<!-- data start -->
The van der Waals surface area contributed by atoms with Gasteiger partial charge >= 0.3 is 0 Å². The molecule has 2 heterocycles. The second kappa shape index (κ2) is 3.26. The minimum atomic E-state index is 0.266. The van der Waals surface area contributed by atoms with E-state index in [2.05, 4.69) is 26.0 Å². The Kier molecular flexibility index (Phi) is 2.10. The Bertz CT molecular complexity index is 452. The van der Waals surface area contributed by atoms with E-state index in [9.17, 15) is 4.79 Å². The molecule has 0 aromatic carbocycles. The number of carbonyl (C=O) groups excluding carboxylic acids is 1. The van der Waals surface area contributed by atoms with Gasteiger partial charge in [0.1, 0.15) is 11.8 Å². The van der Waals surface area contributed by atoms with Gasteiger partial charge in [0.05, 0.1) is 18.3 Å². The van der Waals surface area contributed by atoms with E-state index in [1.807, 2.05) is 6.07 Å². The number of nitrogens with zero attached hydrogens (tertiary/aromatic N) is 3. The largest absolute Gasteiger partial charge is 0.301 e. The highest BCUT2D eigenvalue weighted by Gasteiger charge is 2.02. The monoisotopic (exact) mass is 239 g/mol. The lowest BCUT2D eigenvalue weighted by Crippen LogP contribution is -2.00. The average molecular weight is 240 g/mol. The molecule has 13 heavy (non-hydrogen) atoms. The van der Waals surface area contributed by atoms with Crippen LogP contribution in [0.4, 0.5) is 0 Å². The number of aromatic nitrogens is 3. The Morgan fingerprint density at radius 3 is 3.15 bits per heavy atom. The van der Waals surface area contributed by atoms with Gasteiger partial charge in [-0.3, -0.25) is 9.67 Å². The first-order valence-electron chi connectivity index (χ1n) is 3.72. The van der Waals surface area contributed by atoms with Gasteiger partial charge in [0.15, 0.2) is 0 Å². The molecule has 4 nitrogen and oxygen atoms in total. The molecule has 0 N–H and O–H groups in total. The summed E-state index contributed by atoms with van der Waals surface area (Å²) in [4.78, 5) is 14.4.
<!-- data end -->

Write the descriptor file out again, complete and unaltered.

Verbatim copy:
The van der Waals surface area contributed by atoms with Gasteiger partial charge >= 0.3 is 0 Å². The molecule has 2 heterocycles. The second kappa shape index (κ2) is 3.26. The minimum atomic E-state index is 0.266. The van der Waals surface area contributed by atoms with E-state index in [2.05, 4.69) is 26.0 Å². The Kier molecular flexibility index (Phi) is 2.10. The Bertz CT molecular complexity index is 452. The van der Waals surface area contributed by atoms with E-state index in [9.17, 15) is 4.79 Å². The molecule has 0 aromatic carbocycles. The number of carbonyl (C=O) groups excluding carboxylic acids is 1. The van der Waals surface area contributed by atoms with Gasteiger partial charge in [0.1, 0.15) is 11.8 Å². The van der Waals surface area contributed by atoms with Gasteiger partial charge in [0.05, 0.1) is 18.3 Å². The van der Waals surface area contributed by atoms with E-state index in [1.807, 2.05) is 6.07 Å². The number of nitrogens with zero attached hydrogens (tertiary/aromatic N) is 3. The largest absolute Gasteiger partial charge is 0.301 e. The highest BCUT2D eigenvalue weighted by Gasteiger charge is 2.02. The monoisotopic (exact) mass is 239 g/mol. The lowest BCUT2D eigenvalue weighted by Crippen LogP contribution is -2.00. The average molecular weight is 240 g/mol. The molecule has 13 heavy (non-hydrogen) atoms. The van der Waals surface area contributed by atoms with Crippen LogP contribution in [0.4, 0.5) is 0 Å². The number of aromatic nitrogens is 3. The Morgan fingerprint density at radius 3 is 3.15 bits per heavy atom. The van der Waals surface area contributed by atoms with Gasteiger partial charge in [-0.3, -0.25) is 9.67 Å². The first-order valence-electron chi connectivity index (χ1n) is 3.72. The van der Waals surface area contributed by atoms with Gasteiger partial charge in [0.15, 0.2) is 0 Å². The molecule has 4 nitrogen and oxygen atoms in total. The molecule has 0 N–H and O–H groups in total. The summed E-state index contributed by atoms with van der Waals surface area (Å²) in [4.78, 5) is 14.4.